In preparation for the Lean Launch Pad Workshop in Berkeley later this month, my colleague Laurie Jensen and I have been thinking about our Innovation and Entrepreneurship Program at Mount Royal University and our experiences teaching the Lean Start-up approach. Over the past few years, we have re-designed our entrepreneurship program from a small business management focus to the primary goal of developing an entrepreneurial mindset in our students and a secondary goal of creating innovative, scalable business models for new and existing for-profit and not-for-profit ventures that lay somewhere between “a great living” of Alex Lawrence‘s “Main Street” and the billion dollar IPO of Sand Hill Road VC’s. Our minor in Innovation and Entrepreneurship has students with varied backgrounds – mainly business majors but including students from computer science, outdoor education, kinesiology, general arts as well as continuous education students (usually returning students looking to launch their own ventures). We believe this multi-disciplinarity has huge benefits resulting from the different perspectives and approaches to creativity and problem solving students bring to the classroom.
We have been using the Lean Start-up approach, Customer Development process and Business Model Generation materials in our Opportunity Development and Venture Launch courses for the past year. We would like to share in advance of the Lean Launch Pad Educators Program several factors and circumstance that separate our experiences from some of the present body of work.
- Our approach is centered around educating and developing the entrepreneurial mindset, growing individuals that are confident and aware rather than the actual launch of sustainable and scalable ventures. The majority of our graduates are unlikely to start new ventures or join early stage ventures straight after their graduation. They almost all will likely be contributing members of operating organizations, large and small, commercial, charitable, political or otherwise in nature.
- Working with undergraduate students presents its own set of unique challenges different than those of graduate students and in-the-field practitioners. They generally have a narrow field of experience and perspective. A full undergraduate course load coupled with part-time job and athletic commitments makes the additional workload of venture development very challenging for most. Getting out of the building is extremely valuable for expanding their way of thinking but very difficult due to lack of time, experience and limited contact base.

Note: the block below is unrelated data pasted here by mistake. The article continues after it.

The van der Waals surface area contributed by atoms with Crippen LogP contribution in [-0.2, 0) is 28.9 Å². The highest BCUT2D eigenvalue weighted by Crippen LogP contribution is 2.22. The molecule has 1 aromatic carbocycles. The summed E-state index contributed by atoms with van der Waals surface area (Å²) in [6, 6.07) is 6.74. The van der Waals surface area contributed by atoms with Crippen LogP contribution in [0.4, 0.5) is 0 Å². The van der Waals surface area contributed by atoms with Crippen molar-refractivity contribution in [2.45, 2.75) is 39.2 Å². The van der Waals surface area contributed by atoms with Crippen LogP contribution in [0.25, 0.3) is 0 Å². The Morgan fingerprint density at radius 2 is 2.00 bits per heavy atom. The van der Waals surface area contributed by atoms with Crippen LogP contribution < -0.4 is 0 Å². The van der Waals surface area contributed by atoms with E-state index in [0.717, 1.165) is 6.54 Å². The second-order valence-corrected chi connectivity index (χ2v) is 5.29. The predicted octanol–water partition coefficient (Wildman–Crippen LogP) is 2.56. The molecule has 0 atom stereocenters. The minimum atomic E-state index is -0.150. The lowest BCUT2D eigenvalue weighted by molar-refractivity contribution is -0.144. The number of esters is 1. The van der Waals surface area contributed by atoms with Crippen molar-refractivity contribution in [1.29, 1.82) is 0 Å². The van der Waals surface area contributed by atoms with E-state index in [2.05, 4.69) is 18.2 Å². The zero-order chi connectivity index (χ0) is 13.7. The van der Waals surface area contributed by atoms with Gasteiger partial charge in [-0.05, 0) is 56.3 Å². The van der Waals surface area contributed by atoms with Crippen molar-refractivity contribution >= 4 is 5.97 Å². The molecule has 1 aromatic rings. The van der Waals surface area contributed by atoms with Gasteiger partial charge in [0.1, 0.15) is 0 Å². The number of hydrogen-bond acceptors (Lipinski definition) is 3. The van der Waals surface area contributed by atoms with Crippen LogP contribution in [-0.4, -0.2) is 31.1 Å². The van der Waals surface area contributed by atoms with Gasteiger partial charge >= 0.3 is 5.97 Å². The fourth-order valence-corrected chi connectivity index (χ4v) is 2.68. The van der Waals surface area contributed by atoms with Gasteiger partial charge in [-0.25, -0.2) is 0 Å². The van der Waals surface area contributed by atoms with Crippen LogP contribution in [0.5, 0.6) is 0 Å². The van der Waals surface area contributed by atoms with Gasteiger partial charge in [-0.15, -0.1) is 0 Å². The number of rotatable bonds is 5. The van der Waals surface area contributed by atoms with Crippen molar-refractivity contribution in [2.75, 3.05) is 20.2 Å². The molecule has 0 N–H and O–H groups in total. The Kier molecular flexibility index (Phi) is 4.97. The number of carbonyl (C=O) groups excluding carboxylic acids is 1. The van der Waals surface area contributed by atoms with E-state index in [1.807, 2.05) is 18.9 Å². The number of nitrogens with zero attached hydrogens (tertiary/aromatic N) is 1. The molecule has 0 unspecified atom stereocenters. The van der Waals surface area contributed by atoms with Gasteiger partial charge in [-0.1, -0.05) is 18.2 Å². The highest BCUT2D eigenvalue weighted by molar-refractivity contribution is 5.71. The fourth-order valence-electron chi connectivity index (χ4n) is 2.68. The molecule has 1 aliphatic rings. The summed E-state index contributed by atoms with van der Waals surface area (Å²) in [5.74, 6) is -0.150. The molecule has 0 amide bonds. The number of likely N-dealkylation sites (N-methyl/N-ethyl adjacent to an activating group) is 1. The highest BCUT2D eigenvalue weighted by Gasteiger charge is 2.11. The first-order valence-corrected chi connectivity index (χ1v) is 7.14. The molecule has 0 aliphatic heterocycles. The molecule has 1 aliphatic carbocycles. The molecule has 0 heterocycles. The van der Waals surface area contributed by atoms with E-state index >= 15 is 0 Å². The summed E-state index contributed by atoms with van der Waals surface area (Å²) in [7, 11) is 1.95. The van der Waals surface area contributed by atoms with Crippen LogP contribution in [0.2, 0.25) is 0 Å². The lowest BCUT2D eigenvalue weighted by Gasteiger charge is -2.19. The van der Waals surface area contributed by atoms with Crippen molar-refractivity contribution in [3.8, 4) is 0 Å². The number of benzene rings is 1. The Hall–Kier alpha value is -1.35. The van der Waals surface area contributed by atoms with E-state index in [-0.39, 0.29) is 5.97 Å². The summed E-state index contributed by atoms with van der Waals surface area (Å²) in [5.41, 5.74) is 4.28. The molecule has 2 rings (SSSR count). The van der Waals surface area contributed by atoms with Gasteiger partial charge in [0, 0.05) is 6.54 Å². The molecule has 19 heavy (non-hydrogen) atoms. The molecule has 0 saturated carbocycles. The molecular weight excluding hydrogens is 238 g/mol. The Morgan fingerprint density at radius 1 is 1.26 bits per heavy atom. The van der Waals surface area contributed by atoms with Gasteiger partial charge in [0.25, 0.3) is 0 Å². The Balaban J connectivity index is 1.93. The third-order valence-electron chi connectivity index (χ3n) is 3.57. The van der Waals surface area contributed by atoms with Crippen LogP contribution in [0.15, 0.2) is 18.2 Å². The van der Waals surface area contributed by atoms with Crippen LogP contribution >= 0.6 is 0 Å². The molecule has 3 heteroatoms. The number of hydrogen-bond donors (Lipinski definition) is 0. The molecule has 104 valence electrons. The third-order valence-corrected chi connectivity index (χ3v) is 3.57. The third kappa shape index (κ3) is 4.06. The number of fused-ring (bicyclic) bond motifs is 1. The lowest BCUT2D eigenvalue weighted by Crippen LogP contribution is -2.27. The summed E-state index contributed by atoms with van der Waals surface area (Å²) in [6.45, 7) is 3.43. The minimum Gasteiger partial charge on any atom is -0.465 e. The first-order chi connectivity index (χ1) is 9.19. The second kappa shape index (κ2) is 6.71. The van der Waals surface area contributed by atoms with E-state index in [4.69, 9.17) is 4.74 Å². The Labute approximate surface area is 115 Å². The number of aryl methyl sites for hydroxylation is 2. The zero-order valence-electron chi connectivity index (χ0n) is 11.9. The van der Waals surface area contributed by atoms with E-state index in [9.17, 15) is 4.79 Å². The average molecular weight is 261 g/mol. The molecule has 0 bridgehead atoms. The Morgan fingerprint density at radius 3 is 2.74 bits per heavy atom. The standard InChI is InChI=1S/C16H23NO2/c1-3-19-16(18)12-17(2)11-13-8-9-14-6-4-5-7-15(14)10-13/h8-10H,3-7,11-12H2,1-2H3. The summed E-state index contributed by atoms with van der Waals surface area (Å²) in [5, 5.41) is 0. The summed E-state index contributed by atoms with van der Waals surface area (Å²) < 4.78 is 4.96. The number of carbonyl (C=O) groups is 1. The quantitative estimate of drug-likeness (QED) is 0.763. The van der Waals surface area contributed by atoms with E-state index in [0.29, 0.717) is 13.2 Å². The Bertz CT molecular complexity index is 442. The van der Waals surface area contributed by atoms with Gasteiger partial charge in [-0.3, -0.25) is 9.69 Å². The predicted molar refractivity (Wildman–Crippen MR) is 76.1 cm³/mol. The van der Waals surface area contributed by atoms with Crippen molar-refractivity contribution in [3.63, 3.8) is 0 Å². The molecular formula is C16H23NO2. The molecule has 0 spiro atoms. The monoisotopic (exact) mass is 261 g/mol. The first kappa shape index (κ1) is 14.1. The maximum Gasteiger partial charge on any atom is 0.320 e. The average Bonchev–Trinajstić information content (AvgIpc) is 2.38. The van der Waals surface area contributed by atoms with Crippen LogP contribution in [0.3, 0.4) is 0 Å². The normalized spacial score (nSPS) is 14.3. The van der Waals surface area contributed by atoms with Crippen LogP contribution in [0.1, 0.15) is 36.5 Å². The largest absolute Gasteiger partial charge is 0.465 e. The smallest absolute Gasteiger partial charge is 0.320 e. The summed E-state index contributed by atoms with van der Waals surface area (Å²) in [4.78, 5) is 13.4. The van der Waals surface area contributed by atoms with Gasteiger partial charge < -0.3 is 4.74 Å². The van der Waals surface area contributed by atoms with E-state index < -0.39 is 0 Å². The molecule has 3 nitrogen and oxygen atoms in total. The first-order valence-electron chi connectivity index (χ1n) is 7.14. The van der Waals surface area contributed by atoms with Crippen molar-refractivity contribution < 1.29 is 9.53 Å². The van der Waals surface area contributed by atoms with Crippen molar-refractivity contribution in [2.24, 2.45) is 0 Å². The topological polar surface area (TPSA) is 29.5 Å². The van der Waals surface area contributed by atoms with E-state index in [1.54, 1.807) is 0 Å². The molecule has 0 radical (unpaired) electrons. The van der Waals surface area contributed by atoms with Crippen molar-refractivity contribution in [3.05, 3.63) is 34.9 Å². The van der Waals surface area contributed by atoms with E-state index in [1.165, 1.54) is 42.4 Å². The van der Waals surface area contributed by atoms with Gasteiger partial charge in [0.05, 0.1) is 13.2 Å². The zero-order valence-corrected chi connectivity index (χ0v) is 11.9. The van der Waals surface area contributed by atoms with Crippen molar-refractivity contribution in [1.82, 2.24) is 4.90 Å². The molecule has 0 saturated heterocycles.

- We are not focused on tech startups exclusively but more broadly ranging from “bits to atoms” in nature, for profit to non-profit and intrapreneurial in-house new ventures.
- We live and work in a “small market” demographic. The Western Canada population is under 11 million, similar to mid-size states such as Georgia and Michigan but with ten times the land mass. About half the population is concentrated in two major urban areas, the Greater Vancouver area and Calgary-Edmonton corridor which both have populations of just under 2.5 million.
- Our local Calgary-Edmonton economic corridor is dominated by primary resource extraction and the tertiary sector of related financial services (we arguably have a global tier energy industry cluster forming) with abundant capital that unfortunately has very limited investment attention for non-resource extraction related ventures. Our angel investment community is limited and jaded. We have an under-funded and overly conservative venture capital industry and wary institutional investors still smarting from dot-bomb era collapses such as Nortel and JDS -Uniphase. Most are content to stick with what they know – the resource extraction economy.
- While we have a vibrant and active entrepreneurial and academic community with local groups such as the A100, an organization of “been there, done that” tech entrepreneurs and executives dedicated to helping Alberta’s next generation of innovative startups, our ecosystem is an order of magnitude smaller in scale and energy as compared to the leaders. Although the community is growing, we have a limited depth of experience and talentfrom which to draw advise, mentorship and support.
We assume all participants face their own unique challenges and present these points merely as a catalyst for further discussion. Our goal is to continue to look for ways to apply the Lean Start-up approach making adjustments that meet our market and classroom situation.
We look forward to some interesting and lively discussions at the workshop and will share these upon our return. In the meantime, we would love to hear about your experiences in the entrepreneurial classroom.